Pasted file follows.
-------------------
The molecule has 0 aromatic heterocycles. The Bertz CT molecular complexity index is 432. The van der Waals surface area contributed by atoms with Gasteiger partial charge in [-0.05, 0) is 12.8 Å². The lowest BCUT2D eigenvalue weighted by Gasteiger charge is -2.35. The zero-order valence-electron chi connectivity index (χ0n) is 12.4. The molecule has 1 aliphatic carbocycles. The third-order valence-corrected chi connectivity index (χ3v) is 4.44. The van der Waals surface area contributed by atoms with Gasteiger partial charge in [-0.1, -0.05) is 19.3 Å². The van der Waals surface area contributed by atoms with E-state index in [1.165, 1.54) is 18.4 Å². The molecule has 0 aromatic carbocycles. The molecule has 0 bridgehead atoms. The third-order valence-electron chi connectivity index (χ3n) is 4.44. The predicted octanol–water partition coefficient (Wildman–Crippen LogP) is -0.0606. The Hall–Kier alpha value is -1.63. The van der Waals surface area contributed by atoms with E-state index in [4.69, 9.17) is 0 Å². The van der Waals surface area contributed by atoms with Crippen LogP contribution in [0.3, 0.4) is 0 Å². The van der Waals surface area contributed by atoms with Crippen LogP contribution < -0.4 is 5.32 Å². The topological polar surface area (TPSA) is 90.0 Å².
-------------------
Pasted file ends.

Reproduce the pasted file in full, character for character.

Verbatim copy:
The molecule has 0 aromatic heterocycles. The Bertz CT molecular complexity index is 432. The van der Waals surface area contributed by atoms with Gasteiger partial charge in [-0.05, 0) is 12.8 Å². The lowest BCUT2D eigenvalue weighted by Gasteiger charge is -2.35. The zero-order valence-electron chi connectivity index (χ0n) is 12.4. The molecule has 1 aliphatic carbocycles. The third-order valence-corrected chi connectivity index (χ3v) is 4.44. The van der Waals surface area contributed by atoms with Gasteiger partial charge in [-0.1, -0.05) is 19.3 Å². The van der Waals surface area contributed by atoms with E-state index in [1.165, 1.54) is 18.4 Å². The molecule has 0 aromatic carbocycles. The molecule has 0 bridgehead atoms. The third-order valence-electron chi connectivity index (χ3n) is 4.44. The predicted octanol–water partition coefficient (Wildman–Crippen LogP) is -0.0606. The Hall–Kier alpha value is -1.63. The van der Waals surface area contributed by atoms with E-state index in [4.69, 9.17) is 0 Å². The van der Waals surface area contributed by atoms with Crippen LogP contribution in [0.3, 0.4) is 0 Å². The van der Waals surface area contributed by atoms with Crippen LogP contribution < -0.4 is 5.32 Å². The topological polar surface area (TPSA) is 90.0 Å².